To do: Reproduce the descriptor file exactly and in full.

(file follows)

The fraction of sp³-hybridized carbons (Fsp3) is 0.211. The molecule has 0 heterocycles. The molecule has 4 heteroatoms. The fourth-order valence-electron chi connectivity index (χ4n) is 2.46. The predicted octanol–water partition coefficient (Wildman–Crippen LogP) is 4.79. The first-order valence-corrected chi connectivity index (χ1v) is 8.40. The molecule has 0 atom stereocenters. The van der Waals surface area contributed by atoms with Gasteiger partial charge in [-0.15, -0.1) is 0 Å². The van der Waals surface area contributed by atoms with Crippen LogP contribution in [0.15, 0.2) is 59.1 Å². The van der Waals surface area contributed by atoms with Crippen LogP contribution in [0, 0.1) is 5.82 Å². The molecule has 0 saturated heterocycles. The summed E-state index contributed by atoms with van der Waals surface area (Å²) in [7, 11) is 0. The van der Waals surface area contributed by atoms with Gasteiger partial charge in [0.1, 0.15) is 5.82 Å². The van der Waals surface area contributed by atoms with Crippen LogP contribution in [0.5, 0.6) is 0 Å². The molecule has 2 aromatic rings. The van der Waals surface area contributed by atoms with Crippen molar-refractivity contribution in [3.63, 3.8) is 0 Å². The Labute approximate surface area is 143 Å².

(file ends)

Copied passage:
The fraction of sp³-hybridized carbons (Fsp3) is 0.211. The molecule has 0 heterocycles. The molecule has 4 heteroatoms. The fourth-order valence-electron chi connectivity index (χ4n) is 2.46. The predicted octanol–water partition coefficient (Wildman–Crippen LogP) is 4.79. The first-order valence-corrected chi connectivity index (χ1v) is 8.40. The molecule has 0 atom stereocenters. The van der Waals surface area contributed by atoms with Gasteiger partial charge in [-0.15, -0.1) is 0 Å². The van der Waals surface area contributed by atoms with Crippen LogP contribution in [0.15, 0.2) is 59.1 Å². The van der Waals surface area contributed by atoms with Crippen LogP contribution in [0, 0.1) is 5.82 Å². The molecule has 0 saturated heterocycles. The summed E-state index contributed by atoms with van der Waals surface area (Å²) in [7, 11) is 0. The van der Waals surface area contributed by atoms with Gasteiger partial charge in [0.1, 0.15) is 5.82 Å². The van der Waals surface area contributed by atoms with Crippen LogP contribution in [0.5, 0.6) is 0 Å². The molecule has 2 aromatic rings. The van der Waals surface area contributed by atoms with Crippen molar-refractivity contribution in [3.63, 3.8) is 0 Å². The Labute approximate surface area is 143 Å².